XQuery on db4

Libferris can mount both XML files and db4 files as filesystems. Because the data model of db4 is fairly flexible, both db4 and XML can appear very similar with libferris. The main difference is the underlying data storage; for example, slight modifications to db4 are much faster than for XML (db4 can save only the changes, XML updates usually mean streaming the entire DOM to disk).

Assume we have a customer lookup table in an XML file as partially shown in the following example code.

<customers>
 <customer id="3"   givenname="Foo"   familyname="Bar"/>
 <customer id="15"  givenname="Bobby" familyname="McGee"/>
 <customer id="131" givenname="Ziggy" familyname="Stardust" />
</customers>

The following commands will create a db4 file containing the same information. Another method more suitable for keeping a db4 file in sync with a master XML file is shown at the end of the article.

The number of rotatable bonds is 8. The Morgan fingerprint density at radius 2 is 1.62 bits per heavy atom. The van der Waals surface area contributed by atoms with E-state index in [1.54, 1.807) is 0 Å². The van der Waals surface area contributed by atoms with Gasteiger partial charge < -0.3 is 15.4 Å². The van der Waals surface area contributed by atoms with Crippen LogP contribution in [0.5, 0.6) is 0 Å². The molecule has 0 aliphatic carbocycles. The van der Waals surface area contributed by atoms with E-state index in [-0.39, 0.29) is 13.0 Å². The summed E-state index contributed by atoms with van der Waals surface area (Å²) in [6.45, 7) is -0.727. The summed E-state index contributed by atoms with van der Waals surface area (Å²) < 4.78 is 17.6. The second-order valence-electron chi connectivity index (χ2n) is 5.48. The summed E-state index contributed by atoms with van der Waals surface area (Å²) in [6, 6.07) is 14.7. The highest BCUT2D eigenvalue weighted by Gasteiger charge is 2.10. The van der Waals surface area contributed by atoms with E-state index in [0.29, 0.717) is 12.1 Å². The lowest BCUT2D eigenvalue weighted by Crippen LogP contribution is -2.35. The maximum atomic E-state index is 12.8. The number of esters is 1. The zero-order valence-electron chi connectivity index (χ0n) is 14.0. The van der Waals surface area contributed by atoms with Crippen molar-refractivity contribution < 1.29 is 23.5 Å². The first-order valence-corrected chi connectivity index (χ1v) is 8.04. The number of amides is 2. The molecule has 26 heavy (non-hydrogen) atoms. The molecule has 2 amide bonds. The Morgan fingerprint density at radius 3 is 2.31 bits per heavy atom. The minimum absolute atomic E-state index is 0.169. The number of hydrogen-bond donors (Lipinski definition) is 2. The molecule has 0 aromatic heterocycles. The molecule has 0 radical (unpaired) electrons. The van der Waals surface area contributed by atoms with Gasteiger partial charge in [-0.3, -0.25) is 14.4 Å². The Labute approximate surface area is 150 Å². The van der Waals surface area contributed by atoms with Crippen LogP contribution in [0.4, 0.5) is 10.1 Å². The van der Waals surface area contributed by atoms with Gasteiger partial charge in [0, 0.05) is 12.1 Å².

Because we are dealing with mixing XML and db4 and using a virtual filesystem, there is some different terminology used to refer to very similar things. An XML attribute is referred to using the filesystem terminology of Extended Attribute (EA) in libferris. Thus the --show-ea command-line option to ferrisls is telling it what (extended) attributes we are interested in seeing. The --preserve-list option to ferriscp tells it explicitly which (extended) attributes we want to be copied from the source to the destination.

As can be seen from the two ferrisls commands the same information is available in both the XML and db4 files, the only difference is the extension of the customers file.

$ fcreate --create-type=db4 --rdn=customers.db .
$ ferriscp -av --preserve-list=id,givenname,familyname customers.xml/customers customers.db
$ ferrisls --show-ea=givenname,id customers.xml/customers
Foo     3
Bobby   15
Ziggy   131
$ ferrisls --show-ea=givenname,id customers.db/customers
Foo     3
Bobby   15
Ziggy   131